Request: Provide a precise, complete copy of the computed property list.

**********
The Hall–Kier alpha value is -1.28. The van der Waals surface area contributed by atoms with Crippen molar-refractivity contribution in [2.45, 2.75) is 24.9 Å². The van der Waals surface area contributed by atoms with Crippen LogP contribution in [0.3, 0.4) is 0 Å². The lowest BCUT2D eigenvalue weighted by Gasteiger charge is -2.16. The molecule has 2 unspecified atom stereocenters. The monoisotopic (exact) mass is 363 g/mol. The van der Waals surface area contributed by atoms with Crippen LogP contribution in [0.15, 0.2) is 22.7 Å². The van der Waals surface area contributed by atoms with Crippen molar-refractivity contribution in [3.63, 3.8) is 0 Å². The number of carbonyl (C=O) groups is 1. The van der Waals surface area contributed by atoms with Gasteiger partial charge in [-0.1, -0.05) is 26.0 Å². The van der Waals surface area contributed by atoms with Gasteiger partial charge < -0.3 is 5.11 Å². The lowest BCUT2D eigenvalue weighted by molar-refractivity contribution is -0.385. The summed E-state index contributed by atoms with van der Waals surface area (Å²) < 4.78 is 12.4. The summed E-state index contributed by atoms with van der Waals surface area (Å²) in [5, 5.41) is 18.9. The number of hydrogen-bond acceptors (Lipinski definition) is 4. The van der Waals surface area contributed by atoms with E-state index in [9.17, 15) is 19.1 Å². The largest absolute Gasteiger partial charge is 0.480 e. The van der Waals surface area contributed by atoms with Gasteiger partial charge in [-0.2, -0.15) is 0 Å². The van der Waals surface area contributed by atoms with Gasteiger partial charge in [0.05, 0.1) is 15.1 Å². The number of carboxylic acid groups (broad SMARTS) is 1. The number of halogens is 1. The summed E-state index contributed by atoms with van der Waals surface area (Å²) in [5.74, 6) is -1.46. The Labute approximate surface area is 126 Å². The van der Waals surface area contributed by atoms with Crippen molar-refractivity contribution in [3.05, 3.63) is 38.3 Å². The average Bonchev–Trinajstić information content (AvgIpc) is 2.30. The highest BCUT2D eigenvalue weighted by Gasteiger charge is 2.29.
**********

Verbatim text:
The Hall–Kier alpha value is -1.28. The van der Waals surface area contributed by atoms with Crippen molar-refractivity contribution in [2.45, 2.75) is 24.9 Å². The van der Waals surface area contributed by atoms with Crippen LogP contribution in [0.3, 0.4) is 0 Å². The lowest BCUT2D eigenvalue weighted by Gasteiger charge is -2.16. The molecule has 2 unspecified atom stereocenters. The monoisotopic (exact) mass is 363 g/mol. The van der Waals surface area contributed by atoms with Crippen LogP contribution in [0.15, 0.2) is 22.7 Å². The van der Waals surface area contributed by atoms with Crippen molar-refractivity contribution in [3.63, 3.8) is 0 Å². The number of carbonyl (C=O) groups is 1. The van der Waals surface area contributed by atoms with Gasteiger partial charge in [-0.1, -0.05) is 26.0 Å². The van der Waals surface area contributed by atoms with Gasteiger partial charge < -0.3 is 5.11 Å². The lowest BCUT2D eigenvalue weighted by molar-refractivity contribution is -0.385. The summed E-state index contributed by atoms with van der Waals surface area (Å²) < 4.78 is 12.4. The summed E-state index contributed by atoms with van der Waals surface area (Å²) in [5, 5.41) is 18.9. The number of hydrogen-bond acceptors (Lipinski definition) is 4. The van der Waals surface area contributed by atoms with E-state index in [9.17, 15) is 19.1 Å². The largest absolute Gasteiger partial charge is 0.480 e. The van der Waals surface area contributed by atoms with Gasteiger partial charge in [-0.2, -0.15) is 0 Å². The van der Waals surface area contributed by atoms with Gasteiger partial charge in [0.05, 0.1) is 15.1 Å². The number of carboxylic acid groups (broad SMARTS) is 1. The number of halogens is 1. The summed E-state index contributed by atoms with van der Waals surface area (Å²) in [5.74, 6) is -1.46. The Labute approximate surface area is 126 Å². The van der Waals surface area contributed by atoms with Crippen molar-refractivity contribution in [3.05, 3.63) is 38.3 Å². The average Bonchev–Trinajstić information content (AvgIpc) is 2.30. The highest BCUT2D eigenvalue weighted by Gasteiger charge is 2.29.